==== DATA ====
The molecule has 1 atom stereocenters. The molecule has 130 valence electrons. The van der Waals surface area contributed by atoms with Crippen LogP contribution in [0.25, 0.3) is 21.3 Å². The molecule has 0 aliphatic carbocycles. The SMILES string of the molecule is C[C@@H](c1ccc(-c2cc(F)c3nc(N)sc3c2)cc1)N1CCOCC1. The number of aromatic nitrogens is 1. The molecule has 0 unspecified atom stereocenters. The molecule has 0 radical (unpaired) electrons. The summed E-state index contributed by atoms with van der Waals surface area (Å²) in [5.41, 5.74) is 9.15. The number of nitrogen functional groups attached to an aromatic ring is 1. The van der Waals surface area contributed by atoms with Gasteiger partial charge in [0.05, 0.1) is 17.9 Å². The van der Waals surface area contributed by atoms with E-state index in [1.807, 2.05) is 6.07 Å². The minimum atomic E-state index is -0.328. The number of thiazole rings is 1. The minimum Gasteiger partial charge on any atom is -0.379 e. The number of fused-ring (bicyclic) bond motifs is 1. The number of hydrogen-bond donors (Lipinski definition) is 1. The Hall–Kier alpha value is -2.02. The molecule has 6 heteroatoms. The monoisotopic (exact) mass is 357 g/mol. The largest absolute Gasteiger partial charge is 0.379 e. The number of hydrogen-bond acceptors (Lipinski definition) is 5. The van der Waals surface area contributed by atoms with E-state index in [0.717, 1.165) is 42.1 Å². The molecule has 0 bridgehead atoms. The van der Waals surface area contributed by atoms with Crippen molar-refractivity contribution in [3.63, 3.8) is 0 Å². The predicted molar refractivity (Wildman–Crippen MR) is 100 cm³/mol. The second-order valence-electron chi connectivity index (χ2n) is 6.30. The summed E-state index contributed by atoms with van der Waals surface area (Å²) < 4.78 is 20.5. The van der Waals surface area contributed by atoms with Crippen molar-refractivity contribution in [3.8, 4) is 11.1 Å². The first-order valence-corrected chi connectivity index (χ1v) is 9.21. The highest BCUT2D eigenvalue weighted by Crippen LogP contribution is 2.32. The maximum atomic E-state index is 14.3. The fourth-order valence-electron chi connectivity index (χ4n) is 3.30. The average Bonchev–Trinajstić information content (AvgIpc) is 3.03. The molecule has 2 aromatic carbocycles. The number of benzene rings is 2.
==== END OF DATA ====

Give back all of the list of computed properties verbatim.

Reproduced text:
The molecule has 1 atom stereocenters. The molecule has 130 valence electrons. The van der Waals surface area contributed by atoms with Crippen LogP contribution in [0.25, 0.3) is 21.3 Å². The molecule has 0 aliphatic carbocycles. The SMILES string of the molecule is C[C@@H](c1ccc(-c2cc(F)c3nc(N)sc3c2)cc1)N1CCOCC1. The number of aromatic nitrogens is 1. The molecule has 0 unspecified atom stereocenters. The molecule has 0 radical (unpaired) electrons. The summed E-state index contributed by atoms with van der Waals surface area (Å²) in [5.41, 5.74) is 9.15. The number of nitrogen functional groups attached to an aromatic ring is 1. The van der Waals surface area contributed by atoms with Gasteiger partial charge in [0.05, 0.1) is 17.9 Å². The van der Waals surface area contributed by atoms with E-state index in [1.807, 2.05) is 6.07 Å². The minimum atomic E-state index is -0.328. The number of thiazole rings is 1. The minimum Gasteiger partial charge on any atom is -0.379 e. The number of fused-ring (bicyclic) bond motifs is 1. The number of hydrogen-bond donors (Lipinski definition) is 1. The Hall–Kier alpha value is -2.02. The molecule has 6 heteroatoms. The monoisotopic (exact) mass is 357 g/mol. The largest absolute Gasteiger partial charge is 0.379 e. The number of hydrogen-bond acceptors (Lipinski definition) is 5. The van der Waals surface area contributed by atoms with E-state index in [0.717, 1.165) is 42.1 Å². The molecule has 0 bridgehead atoms. The van der Waals surface area contributed by atoms with Crippen molar-refractivity contribution in [3.63, 3.8) is 0 Å². The predicted molar refractivity (Wildman–Crippen MR) is 100 cm³/mol. The second-order valence-electron chi connectivity index (χ2n) is 6.30. The summed E-state index contributed by atoms with van der Waals surface area (Å²) < 4.78 is 20.5. The van der Waals surface area contributed by atoms with Crippen molar-refractivity contribution in [3.8, 4) is 11.1 Å². The first-order valence-corrected chi connectivity index (χ1v) is 9.21. The highest BCUT2D eigenvalue weighted by Crippen LogP contribution is 2.32. The maximum atomic E-state index is 14.3. The fourth-order valence-electron chi connectivity index (χ4n) is 3.30. The average Bonchev–Trinajstić information content (AvgIpc) is 3.03. The molecule has 2 aromatic carbocycles. The number of benzene rings is 2.